Allowing big-box retailers such as Walmart and Costco to remain open to sell non-essential goods – such as toys and Christmas decorations – while shutting down other stores that sell the same items is “irrational and unfair,” a lawyer for Hudson’s Bay Co. ULC argued before the Ontario Superior Court on Thursday.
The hearing was called in response to the retailer’s application last week for a judicial review of government restrictions on non-essential retail in parts of Ontario. Such procedures are designed for courts to review whether government decisions are reasonable.
HBC is attempting to salvage what is left of the crucial holiday shopping season, in a year when retailers have already suffered significant sales losses. Public-health authorities have asked Canadians to limit non-essential outings – including shopping trips – in an attempt to curb the spread of the COVID-19 pandemic. Provincial governments across the country are enacting new restrictions in response to surging case numbers.
Ontario broke another record on Thursday, reporting its highest number of new COVID-19 cases in one day since the pandemic began. The province logged 2,432 new infections, the third day in a row when it recorded more than 2,000 new cases.
The province shut down all non-essential retailers in Toronto and Peel Region on Nov. 23. Stores selling essential items – including some big-box chains – have been allowed to remain open at 50-per-cent capacity. Other retail stores and small businesses are permitted to sell items for delivery or curbside pickup only. Since then, Ontario has extended the restrictions to include York Region and Windsor-Essex.
HBC argued on Thursday that the fact it does not sell some groceries, is not a rational basis to make a distinction between the department-store chain and others such as Walmart.
“Hundreds of chain big-box retailers and discount stores are selling on a completely unrestricted basis, the merchandise that Hudson’s Bay sells,” HBC’s lawyer, Jonathan Lisus, said during the online hearing.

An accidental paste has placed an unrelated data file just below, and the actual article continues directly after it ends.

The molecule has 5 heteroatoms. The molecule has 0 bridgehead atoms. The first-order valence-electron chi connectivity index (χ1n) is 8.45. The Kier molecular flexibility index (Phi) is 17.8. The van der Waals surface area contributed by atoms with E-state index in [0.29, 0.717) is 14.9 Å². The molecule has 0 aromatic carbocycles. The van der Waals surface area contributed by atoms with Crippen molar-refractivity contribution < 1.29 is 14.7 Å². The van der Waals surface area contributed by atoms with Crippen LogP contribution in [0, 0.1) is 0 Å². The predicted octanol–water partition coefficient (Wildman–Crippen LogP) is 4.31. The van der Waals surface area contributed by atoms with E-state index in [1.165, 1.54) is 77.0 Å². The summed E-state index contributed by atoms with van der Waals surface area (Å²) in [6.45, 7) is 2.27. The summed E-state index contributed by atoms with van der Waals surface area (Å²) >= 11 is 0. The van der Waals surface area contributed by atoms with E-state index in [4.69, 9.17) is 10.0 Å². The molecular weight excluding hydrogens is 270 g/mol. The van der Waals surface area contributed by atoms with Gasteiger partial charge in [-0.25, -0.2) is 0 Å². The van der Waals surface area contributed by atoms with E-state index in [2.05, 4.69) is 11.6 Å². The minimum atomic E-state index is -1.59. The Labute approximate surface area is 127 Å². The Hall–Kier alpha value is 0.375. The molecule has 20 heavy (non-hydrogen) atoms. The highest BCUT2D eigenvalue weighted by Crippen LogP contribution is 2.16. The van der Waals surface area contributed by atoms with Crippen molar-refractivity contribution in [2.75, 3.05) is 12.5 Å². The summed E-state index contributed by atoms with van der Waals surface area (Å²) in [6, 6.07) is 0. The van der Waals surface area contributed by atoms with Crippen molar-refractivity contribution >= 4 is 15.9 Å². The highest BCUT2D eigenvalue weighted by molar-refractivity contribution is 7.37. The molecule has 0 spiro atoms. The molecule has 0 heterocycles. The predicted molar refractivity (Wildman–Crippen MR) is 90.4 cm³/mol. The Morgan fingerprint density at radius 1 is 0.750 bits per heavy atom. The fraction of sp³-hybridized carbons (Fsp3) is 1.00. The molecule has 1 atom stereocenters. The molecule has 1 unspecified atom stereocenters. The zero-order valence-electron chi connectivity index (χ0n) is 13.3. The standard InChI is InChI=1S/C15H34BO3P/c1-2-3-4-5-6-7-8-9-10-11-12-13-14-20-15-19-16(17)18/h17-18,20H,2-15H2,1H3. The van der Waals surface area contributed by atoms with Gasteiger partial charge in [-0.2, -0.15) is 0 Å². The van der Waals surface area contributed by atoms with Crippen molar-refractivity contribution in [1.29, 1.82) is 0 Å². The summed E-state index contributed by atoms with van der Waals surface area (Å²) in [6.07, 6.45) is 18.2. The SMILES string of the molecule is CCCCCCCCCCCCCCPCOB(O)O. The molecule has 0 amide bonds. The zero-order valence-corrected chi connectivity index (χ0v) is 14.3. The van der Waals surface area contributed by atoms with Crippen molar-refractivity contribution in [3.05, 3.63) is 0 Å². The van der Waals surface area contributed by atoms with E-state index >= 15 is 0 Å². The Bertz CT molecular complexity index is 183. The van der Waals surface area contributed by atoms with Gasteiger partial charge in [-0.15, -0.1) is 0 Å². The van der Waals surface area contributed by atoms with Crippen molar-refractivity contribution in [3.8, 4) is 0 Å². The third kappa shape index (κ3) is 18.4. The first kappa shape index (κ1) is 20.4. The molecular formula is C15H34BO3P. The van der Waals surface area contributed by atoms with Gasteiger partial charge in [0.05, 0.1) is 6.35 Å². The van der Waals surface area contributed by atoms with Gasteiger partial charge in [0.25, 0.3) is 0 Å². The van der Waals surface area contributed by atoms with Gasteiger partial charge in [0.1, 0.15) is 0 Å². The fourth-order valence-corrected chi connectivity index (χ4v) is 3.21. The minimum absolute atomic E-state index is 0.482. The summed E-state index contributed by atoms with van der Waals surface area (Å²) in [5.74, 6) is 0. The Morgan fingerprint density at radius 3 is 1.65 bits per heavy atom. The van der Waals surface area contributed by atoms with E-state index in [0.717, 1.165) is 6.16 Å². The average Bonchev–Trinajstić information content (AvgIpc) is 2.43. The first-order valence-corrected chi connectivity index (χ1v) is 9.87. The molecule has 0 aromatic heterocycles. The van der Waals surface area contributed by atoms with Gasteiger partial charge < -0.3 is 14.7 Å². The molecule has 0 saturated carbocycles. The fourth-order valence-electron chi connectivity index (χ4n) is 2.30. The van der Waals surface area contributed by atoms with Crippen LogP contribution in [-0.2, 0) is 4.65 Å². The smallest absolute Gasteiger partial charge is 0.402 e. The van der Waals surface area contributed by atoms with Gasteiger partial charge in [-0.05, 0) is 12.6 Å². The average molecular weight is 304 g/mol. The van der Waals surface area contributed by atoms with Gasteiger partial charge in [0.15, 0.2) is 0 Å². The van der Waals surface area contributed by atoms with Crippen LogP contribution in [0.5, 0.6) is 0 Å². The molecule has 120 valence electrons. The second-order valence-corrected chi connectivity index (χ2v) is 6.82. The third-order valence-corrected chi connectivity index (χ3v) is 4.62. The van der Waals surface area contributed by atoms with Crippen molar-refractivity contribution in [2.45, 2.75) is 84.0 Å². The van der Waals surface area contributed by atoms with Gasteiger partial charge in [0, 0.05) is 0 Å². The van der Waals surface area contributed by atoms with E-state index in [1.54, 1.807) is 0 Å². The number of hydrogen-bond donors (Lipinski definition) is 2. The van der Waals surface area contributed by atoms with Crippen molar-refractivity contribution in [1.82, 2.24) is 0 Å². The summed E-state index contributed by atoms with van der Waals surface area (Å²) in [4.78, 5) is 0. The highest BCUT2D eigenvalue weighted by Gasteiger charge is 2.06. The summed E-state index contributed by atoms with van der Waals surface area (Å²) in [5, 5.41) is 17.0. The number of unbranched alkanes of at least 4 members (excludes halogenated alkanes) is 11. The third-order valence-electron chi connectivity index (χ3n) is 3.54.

HBC is not alone in making this argument: The company is part of a coalition of nearly 50 retailers – including Canadian Tire Corp., Indigo Books & Music Inc., Sephora Canada and Staples Canada – that called on the province earlier this month to lift store-closing rules and instead to allow all stores to open with stricter limits on the number of shoppers allowed inside at one time.
Provinces have taken different approaches to limiting people’s opportunities for exposure: Alberta and Nova Scotia, for example, have both imposed capacity restrictions on all stores. Manitoba, like Ontario, has shut down “non-essential” retailers but big-box stores permitted to remain open have been prevented from selling non-essential items. This week, Quebec announced further shutdowns beginning on Dec. 25 and also said big box stores cannot sell non-essential goods.
On Thursday, HBC argued that the court had different options to address what it said was an unbalanced approach to regulation. It could provide an exemption specifically allowing Hudson’s Bay stores to open, it could include language in the rules allowing department stores to open, or it could remove language limiting essential retailers to those selling groceries.
But a lawyer representing the provincial government said that the distinction is clear between retailers who sell essential goods such as groceries, and those who do not. HBC and other “non-essential” retailers can open their stores for curbside pickup of online orders, lawyer Richard Ogden said.
“The purpose [of the regulations] is to allow activity to occur where it can and where it is required because it is essential, and to do it in a way that is sufficiently safe,” Mr. Ogden said, adding that there is a risk to allowing people to shop in stores if it is not necessary. While HBC has argued that there is scant evidence that retail stores are a significant source of COVID-19 transmission, Mr. Ogden said that it can be difficult to track the exact source of many infections.
“It is not for this court to strike down completely, or to rewrite, the government’s response to a once-in-a-century pandemic,” Mr. Ogden said.
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